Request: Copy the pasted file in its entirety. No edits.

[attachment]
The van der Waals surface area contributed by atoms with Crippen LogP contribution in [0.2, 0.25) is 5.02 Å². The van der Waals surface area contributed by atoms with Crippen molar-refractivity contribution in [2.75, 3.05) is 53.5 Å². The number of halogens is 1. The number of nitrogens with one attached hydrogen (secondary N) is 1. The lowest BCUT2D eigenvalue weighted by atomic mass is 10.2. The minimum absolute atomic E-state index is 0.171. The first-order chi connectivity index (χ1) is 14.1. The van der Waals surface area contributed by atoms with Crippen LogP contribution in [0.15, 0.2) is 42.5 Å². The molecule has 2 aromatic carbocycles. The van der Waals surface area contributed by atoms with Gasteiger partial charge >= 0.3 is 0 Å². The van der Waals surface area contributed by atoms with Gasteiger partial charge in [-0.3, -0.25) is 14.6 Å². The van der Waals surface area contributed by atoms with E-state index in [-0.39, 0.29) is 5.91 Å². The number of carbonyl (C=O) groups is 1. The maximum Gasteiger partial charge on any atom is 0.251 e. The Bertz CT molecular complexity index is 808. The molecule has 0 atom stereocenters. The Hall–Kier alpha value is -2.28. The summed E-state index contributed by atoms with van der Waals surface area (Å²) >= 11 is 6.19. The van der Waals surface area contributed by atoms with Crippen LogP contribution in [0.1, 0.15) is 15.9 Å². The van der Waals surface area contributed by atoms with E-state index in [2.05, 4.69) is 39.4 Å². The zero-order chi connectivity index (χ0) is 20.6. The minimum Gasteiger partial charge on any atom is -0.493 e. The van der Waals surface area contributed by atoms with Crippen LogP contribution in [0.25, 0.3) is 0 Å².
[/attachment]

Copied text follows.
The van der Waals surface area contributed by atoms with Crippen LogP contribution in [0.2, 0.25) is 5.02 Å². The van der Waals surface area contributed by atoms with Crippen molar-refractivity contribution in [2.75, 3.05) is 53.5 Å². The number of halogens is 1. The number of nitrogens with one attached hydrogen (secondary N) is 1. The lowest BCUT2D eigenvalue weighted by atomic mass is 10.2. The minimum absolute atomic E-state index is 0.171. The first-order chi connectivity index (χ1) is 14.1. The van der Waals surface area contributed by atoms with Crippen LogP contribution in [0.15, 0.2) is 42.5 Å². The molecule has 2 aromatic carbocycles. The van der Waals surface area contributed by atoms with Gasteiger partial charge >= 0.3 is 0 Å². The van der Waals surface area contributed by atoms with Gasteiger partial charge in [-0.3, -0.25) is 14.6 Å². The van der Waals surface area contributed by atoms with E-state index in [-0.39, 0.29) is 5.91 Å². The number of carbonyl (C=O) groups is 1. The maximum Gasteiger partial charge on any atom is 0.251 e. The Bertz CT molecular complexity index is 808. The molecule has 0 atom stereocenters. The Hall–Kier alpha value is -2.28. The summed E-state index contributed by atoms with van der Waals surface area (Å²) >= 11 is 6.19. The van der Waals surface area contributed by atoms with Crippen LogP contribution in [0.1, 0.15) is 15.9 Å². The van der Waals surface area contributed by atoms with E-state index in [2.05, 4.69) is 39.4 Å². The zero-order chi connectivity index (χ0) is 20.6. The minimum Gasteiger partial charge on any atom is -0.493 e. The van der Waals surface area contributed by atoms with Crippen LogP contribution in [0.25, 0.3) is 0 Å².